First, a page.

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From 'macro' to 'micro': turbulence seen by Cluster

From 'macro' to 'micro': turbulence seen by Cluster

11 August 2005

Thanks to measurements by ESA's Cluster mission, a team of European scientists have identified 'micro' -vortices in Earth's magnetosphere. Such small-scale vortex turbulence, whose existence was predicted through mathematical models, has not been observed before in space. The results are not only relevant for space physics, but also for other applications like research on nuclear fusion.

On 9 March 2002, the four Cluster satellites, flying in tetrahedral formation at 100 kilometres distance from each other, were crossing the northern magnetic cusp when they made their discovery. Magnetic cusps are the regions over the magnetic poles where the magnetic field lines surrounding Earth form a magnetic funnel.

An illustration depiciting the spacecraft formation (in close-up) and the loction of the disturbance in the northern magnetic cusp.

The magnetic cusps are the two important regions in Earth’s magnetosphere where the solar wind - a constant flow of charged particles generated by the Sun that crosses the whole Solar System - can directly access the upper layer of Earth’s atmosphere (the ionosphere).

Large amounts of plasma (a gas of charged particles) and energy are transported through these and other accessible regions, to penetrate the magnetosphere - Earth’s natural protective shield. Only less than one percent of all the energy carried by the solar wind and hitting the Earth’s magnetosphere actually manages to sneak through, but it still can have a significant impact on earthly systems, like telecommunication networks and power lines.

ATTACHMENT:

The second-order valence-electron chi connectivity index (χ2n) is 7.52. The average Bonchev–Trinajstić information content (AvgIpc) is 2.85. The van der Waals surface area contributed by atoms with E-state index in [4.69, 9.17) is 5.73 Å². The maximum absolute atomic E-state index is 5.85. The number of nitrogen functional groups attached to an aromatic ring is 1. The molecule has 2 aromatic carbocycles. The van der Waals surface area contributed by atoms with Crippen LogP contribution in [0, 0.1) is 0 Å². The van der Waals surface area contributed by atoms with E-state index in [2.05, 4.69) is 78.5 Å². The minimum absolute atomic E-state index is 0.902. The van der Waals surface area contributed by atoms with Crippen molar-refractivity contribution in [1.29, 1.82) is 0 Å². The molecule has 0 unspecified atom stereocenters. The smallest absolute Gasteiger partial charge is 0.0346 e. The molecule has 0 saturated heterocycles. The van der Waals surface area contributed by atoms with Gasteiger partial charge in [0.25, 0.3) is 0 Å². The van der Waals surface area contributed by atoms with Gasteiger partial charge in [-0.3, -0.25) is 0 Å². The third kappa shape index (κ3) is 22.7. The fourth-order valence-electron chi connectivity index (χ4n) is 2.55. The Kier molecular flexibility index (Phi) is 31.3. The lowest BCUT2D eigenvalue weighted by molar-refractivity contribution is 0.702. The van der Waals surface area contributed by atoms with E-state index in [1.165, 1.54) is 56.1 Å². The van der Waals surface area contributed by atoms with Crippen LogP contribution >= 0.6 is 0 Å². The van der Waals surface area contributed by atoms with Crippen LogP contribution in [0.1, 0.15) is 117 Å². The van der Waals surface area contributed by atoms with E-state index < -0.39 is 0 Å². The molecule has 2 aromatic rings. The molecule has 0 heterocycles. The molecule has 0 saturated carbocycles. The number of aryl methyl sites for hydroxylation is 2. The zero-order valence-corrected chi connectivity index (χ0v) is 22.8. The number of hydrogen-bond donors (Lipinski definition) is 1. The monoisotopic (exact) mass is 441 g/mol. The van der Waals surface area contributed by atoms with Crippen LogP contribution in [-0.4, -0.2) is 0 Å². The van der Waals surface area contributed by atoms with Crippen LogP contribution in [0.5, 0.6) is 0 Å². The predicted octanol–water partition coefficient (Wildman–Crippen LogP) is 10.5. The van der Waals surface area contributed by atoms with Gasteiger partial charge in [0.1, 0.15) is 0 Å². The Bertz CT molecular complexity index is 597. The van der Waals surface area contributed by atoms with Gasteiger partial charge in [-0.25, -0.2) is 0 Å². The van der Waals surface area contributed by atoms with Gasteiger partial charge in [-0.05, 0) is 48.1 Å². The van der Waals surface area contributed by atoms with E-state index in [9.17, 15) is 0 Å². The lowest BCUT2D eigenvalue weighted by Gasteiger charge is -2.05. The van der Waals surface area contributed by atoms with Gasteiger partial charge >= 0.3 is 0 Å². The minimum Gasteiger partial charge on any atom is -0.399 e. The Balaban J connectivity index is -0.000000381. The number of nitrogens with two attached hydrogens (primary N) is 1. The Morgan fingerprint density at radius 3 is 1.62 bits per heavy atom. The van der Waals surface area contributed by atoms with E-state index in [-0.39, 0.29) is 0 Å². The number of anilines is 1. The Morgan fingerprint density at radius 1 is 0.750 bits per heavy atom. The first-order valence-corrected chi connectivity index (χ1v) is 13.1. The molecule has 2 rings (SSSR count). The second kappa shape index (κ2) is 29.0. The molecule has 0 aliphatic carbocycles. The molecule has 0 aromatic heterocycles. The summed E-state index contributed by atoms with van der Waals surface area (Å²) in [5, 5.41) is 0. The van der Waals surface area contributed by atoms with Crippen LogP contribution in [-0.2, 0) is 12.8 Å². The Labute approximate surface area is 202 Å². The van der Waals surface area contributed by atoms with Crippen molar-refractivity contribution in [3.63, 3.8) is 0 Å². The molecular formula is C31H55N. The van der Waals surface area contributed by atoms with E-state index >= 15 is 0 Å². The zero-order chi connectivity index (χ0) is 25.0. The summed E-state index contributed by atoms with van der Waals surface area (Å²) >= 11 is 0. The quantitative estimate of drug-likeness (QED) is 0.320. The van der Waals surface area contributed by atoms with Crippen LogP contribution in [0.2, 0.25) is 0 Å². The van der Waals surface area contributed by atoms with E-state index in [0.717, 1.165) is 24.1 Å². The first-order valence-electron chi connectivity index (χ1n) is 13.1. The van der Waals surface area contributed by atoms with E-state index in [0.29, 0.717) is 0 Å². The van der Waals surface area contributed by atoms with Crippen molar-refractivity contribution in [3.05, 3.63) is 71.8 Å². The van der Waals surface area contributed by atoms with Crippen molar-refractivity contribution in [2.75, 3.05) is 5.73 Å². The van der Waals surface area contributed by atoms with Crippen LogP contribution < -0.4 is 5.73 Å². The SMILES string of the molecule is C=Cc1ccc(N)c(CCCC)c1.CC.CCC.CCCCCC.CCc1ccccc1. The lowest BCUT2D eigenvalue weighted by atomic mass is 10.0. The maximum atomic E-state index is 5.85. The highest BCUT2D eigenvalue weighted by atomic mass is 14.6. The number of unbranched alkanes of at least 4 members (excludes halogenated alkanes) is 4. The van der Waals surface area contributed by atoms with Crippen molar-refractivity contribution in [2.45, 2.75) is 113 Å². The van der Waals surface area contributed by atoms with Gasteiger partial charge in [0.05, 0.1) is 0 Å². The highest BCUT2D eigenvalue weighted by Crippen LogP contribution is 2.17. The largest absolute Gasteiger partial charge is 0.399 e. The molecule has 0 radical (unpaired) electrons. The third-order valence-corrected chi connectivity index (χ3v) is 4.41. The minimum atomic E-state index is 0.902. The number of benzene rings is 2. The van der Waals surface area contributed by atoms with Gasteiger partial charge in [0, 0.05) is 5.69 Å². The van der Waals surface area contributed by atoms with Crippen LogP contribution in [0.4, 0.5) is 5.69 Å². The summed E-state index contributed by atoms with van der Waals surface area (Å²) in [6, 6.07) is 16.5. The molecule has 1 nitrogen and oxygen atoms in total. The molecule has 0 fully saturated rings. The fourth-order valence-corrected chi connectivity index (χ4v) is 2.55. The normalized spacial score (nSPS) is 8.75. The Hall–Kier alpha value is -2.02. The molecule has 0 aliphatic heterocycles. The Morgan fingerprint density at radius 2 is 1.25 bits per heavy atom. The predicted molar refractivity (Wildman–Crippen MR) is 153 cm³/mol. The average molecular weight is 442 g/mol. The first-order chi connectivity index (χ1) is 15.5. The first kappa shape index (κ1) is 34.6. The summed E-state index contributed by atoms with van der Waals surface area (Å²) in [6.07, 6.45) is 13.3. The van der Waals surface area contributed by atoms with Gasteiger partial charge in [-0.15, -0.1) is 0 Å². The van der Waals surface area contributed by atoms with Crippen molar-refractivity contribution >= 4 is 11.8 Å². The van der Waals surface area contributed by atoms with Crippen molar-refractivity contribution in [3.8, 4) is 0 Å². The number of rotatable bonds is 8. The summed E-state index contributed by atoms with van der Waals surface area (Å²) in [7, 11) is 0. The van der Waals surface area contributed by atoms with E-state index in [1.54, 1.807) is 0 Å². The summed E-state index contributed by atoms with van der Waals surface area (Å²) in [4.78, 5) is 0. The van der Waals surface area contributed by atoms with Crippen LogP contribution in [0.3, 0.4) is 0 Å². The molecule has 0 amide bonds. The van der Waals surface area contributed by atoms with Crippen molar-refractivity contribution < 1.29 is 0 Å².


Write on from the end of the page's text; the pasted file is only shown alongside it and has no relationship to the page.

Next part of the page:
The solar material sneaking in generates turbulence in the plasma surrounding Earth, similar to that in fluids but with more complex forces involved. Such turbulence is generated for instance in the areas of transition between layers of plasma of different density and temperature, but its formation mechanisms are not completely clear yet.

The turbulence exists at different scales, from few thousand to few kilometres across. With in situ multi-point measurements, the four Cluster satellites reported in the year 2004 the existence of large scale turbulence - vortices up to 40 000 kilometres wide, at the flank of the magnetopause. The new discovery of micro turbulence, with vortices of only 100 kilometres across, is a first in the study of the plasma surrounding Earth.

For the full release visit the ESA Portal.

These findings are published in the 11 August 2005 issue of Nature

Last Update: 1 September 2019
21-Sep-2021 20:47 UT

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